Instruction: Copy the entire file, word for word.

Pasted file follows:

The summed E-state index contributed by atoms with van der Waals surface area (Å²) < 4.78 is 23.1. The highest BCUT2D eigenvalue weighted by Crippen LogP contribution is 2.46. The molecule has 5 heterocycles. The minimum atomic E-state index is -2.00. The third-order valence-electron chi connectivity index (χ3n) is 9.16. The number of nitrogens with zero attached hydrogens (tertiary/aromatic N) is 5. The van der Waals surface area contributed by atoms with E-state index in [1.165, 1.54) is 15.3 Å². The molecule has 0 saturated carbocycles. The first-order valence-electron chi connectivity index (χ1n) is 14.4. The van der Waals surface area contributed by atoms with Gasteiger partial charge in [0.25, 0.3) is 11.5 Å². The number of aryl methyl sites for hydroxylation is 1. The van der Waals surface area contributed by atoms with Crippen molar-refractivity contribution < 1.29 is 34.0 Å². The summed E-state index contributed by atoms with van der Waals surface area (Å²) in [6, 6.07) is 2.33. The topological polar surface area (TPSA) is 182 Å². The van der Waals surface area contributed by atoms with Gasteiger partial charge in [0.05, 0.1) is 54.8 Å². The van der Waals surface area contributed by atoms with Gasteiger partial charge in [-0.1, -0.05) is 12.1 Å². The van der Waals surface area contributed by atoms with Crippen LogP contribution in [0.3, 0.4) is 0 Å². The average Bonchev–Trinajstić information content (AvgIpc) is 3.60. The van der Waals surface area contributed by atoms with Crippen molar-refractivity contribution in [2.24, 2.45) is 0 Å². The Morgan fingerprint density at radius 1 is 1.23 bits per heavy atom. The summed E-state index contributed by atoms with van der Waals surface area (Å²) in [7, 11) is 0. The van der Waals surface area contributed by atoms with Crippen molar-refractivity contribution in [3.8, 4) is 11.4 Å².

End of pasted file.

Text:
The summed E-state index contributed by atoms with van der Waals surface area (Å²) < 4.78 is 23.1. The highest BCUT2D eigenvalue weighted by Crippen LogP contribution is 2.46. The molecule has 5 heterocycles. The minimum atomic E-state index is -2.00. The third-order valence-electron chi connectivity index (χ3n) is 9.16. The number of nitrogens with zero attached hydrogens (tertiary/aromatic N) is 5. The van der Waals surface area contributed by atoms with E-state index in [1.165, 1.54) is 15.3 Å². The molecule has 0 saturated carbocycles. The first-order valence-electron chi connectivity index (χ1n) is 14.4. The van der Waals surface area contributed by atoms with Gasteiger partial charge in [0.25, 0.3) is 11.5 Å². The number of aryl methyl sites for hydroxylation is 1. The van der Waals surface area contributed by atoms with Crippen molar-refractivity contribution < 1.29 is 34.0 Å². The summed E-state index contributed by atoms with van der Waals surface area (Å²) in [6, 6.07) is 2.33. The topological polar surface area (TPSA) is 182 Å². The van der Waals surface area contributed by atoms with Gasteiger partial charge in [0.05, 0.1) is 54.8 Å². The van der Waals surface area contributed by atoms with Gasteiger partial charge in [-0.1, -0.05) is 12.1 Å². The van der Waals surface area contributed by atoms with Crippen LogP contribution in [0.3, 0.4) is 0 Å². The average Bonchev–Trinajstić information content (AvgIpc) is 3.60. The van der Waals surface area contributed by atoms with Crippen molar-refractivity contribution in [2.24, 2.45) is 0 Å². The Morgan fingerprint density at radius 1 is 1.23 bits per heavy atom. The summed E-state index contributed by atoms with van der Waals surface area (Å²) in [7, 11) is 0. The van der Waals surface area contributed by atoms with Crippen molar-refractivity contribution in [3.8, 4) is 11.4 Å².